Constitutional Courts and European Integration: Constructing a Systemic Relationship
Carlos Closa, Consejo Superior de Investigaciones Cientificas (CSIC), Madrid


Lessons from Mass Litigation in and for Europe
Harald Koch, Humboldt University Berlin


Coherence in Application of European Union Law: National Courts Perspective
Tatjana Evas, University of Bremen



Norbert Reich, University of Bremen
Richard Bellamy, University College London
Petra Guasti, Czech Academy of Sciences, Prague/Julius-Maximilian University, Würzburg




Panel III: Combining or Colliding? Alternative Forms of Democratic Representation in the EU:  Political Parties, Civil Society and the Public Sphere

Chair: Christopher Lord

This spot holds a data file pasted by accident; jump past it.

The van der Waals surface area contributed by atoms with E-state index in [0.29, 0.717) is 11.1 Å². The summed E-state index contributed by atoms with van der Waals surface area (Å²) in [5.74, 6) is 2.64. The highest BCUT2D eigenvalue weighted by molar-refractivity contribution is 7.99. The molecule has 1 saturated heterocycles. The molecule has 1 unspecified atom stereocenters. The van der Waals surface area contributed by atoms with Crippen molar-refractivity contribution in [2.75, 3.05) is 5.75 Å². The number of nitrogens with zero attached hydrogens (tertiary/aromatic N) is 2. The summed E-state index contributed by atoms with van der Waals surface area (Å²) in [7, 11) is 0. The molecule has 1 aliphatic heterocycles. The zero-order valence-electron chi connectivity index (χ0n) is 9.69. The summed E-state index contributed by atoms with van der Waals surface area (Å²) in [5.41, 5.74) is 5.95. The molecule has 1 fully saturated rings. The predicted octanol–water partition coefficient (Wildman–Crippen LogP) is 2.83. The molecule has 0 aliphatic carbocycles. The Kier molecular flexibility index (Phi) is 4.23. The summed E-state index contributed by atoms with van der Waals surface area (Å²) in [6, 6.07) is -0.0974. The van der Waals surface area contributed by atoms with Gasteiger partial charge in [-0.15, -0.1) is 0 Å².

Christopher Lord, ARENA, University of Oslo 


Euroscepticism in EU Elections and Referendums
Hans-Jörg Trenz, ARENA, University of Oslo/University of Copenhagen 


National Parties, Parliaments and European Political Discourses
Aleksandra Maatsch, University of Bremen


Democratic Representation as Public Responsiveness: Political Parties, Civil Society, and the Mass Media in EU Policy-making
Ulrike Liebert, University of Bremen 


Philippe C. Schmitter, European University Institute, Florence
Richard Rose, University of Aberdeen
Martin Heidenreich, Carl von Ossietzky University, Oldenburg




Round Table: Lessons from RECON Research for the Reconstitution of Democratic Representation  in the EU

Chair: Ulrike Liebert


Richard Bellamy
Carlos Closa
Tatjana Evas
Petra Guasti
Christopher Lord
Norbert Reich
Richard Rose
Dagmar Schiek
Philippe C. Schmitter
Hans-Jörg Trenz



The workshop is open to the public and free of charge, but those interested should register by emailing Tatjana Evas (ta_ev[at] by 12 July 2011.

For more information, please contact Ulrike Liebert (liebert[at] or Tatjana Evas (ta_ev[at], Jean Monnet Centre for European Studies (CEuS) at the University of Bremen.